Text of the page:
Thus, no one really knows how much neonicotinoids are used on seeds. Claims that usage has declined reflect only that seed treatments are omitted from usage estimates. For example, a USGS graph of clothianidin usage in the ABC report shows that in 2014 more than 3.5 million pounds were used—the vast majority of it on corn—and the next year it was just over half a million pounds. This means only that 2015 was the first year seed treatments were dropped from usage estimates, not that less clothianidin was used. A paper published in 2015 in Environmental Science & Technology observes that, “It is remarkable that almost the entire area of the most widely grown crop in the U.S. (i.e., maize) is now treated with an insecticide, yet we have no public survey data reflecting this trend (USGS data are based on proprietary surveys and do not report the key metric of percent area treated).”

This kind of head-in-the-sand avoidance by regulators and agencies is dragging ecosystems into an abyss. Here’s what you can do to pull it back out:

  • If you use neonics on outdoor plants, stop immediately. Buy organic fruits, vegetables, and seeds. Beyond Pesticides has a directory of organic retailers of these items. There are alternatives to neonics, as detailed here. If you feed wild birds, the ABC has looked into the question of whether commercial bird seed for wild birds contains neonic residues, and in 2019 concluded there is little risk of exposure to birds by this route so far.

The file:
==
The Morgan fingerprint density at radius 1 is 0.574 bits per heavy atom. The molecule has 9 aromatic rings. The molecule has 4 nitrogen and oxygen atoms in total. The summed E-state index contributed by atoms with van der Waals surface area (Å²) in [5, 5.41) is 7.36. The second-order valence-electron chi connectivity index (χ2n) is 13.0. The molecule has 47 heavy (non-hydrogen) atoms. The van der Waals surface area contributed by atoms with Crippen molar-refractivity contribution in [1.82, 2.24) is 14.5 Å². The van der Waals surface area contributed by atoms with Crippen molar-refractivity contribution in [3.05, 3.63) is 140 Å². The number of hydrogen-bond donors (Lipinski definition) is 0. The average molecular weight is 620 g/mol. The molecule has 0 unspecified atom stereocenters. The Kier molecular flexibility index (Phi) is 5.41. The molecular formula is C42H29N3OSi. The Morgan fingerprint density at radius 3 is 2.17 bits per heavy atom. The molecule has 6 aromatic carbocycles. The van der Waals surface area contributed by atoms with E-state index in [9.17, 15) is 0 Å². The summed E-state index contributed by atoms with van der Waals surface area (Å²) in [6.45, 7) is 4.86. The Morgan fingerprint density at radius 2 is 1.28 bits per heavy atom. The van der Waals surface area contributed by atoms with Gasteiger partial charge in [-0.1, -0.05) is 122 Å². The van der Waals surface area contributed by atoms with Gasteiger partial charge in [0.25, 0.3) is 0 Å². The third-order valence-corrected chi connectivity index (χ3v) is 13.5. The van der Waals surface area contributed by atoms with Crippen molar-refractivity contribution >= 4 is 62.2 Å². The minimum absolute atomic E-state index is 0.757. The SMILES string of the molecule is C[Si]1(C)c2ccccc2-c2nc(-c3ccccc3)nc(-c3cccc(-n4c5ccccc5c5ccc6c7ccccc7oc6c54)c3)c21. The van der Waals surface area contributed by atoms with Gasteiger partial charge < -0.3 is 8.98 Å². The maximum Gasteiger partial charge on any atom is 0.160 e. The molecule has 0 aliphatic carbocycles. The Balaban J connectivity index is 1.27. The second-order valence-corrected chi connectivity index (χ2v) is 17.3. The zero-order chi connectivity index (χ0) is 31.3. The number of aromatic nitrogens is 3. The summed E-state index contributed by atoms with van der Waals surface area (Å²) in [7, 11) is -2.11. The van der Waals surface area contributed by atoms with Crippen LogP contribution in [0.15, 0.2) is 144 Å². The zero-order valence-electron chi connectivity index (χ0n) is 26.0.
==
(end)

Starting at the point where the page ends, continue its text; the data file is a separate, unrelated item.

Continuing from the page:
• Write to your elected representatives in support of the Migratory Bird Protection Act. A sample letter is available from Beyond Pesticides. First introduced in 2020, the bill failed to reach a vote, and during the Trump administration the bill was altered drastically to absolve industry and agriculture from liability for bird kills. It was reintroduced in 2021 with restored protections to modify the Migratory Bird Treaty Act by banning the “unauthorized take or killing of migratory birds includ[ing] incidental take by commercial activities.” This would include birds killed by pesticides.
  • As Beyond Pesticides has previously urged, “Learn more about what you can do in your community to protect pollinators and other species impacted by pesticides, and by neonicotinoids, in particular, via the short video, ‘Seeds that Poison’. More broadly, organic solutions to pest management and land management are the best ways to protect bird and non-target wildlife populations….For more information on organic land management see the recent article in Pesticides and You titled ‘Thinking Holistically When Making Land Management Decisions.’”

Beyond Pesticides collaborates with people and local organizations to advance changes that eliminate petrochemicals and fertilizers. See the Tools for Change page and become an advocate for Parks for a Sustainable Future.

All unattributed positions and opinions in this piece are those of Beyond Pesticides.

Source: Neonicotinoid insecticides: Failing to come to grips with a predictable environmental disaster, American Bird Conservancy, June 2023, https://abcbirds.org/wp-content/uploads/2023/07/2023-Neonic-Report.pdf.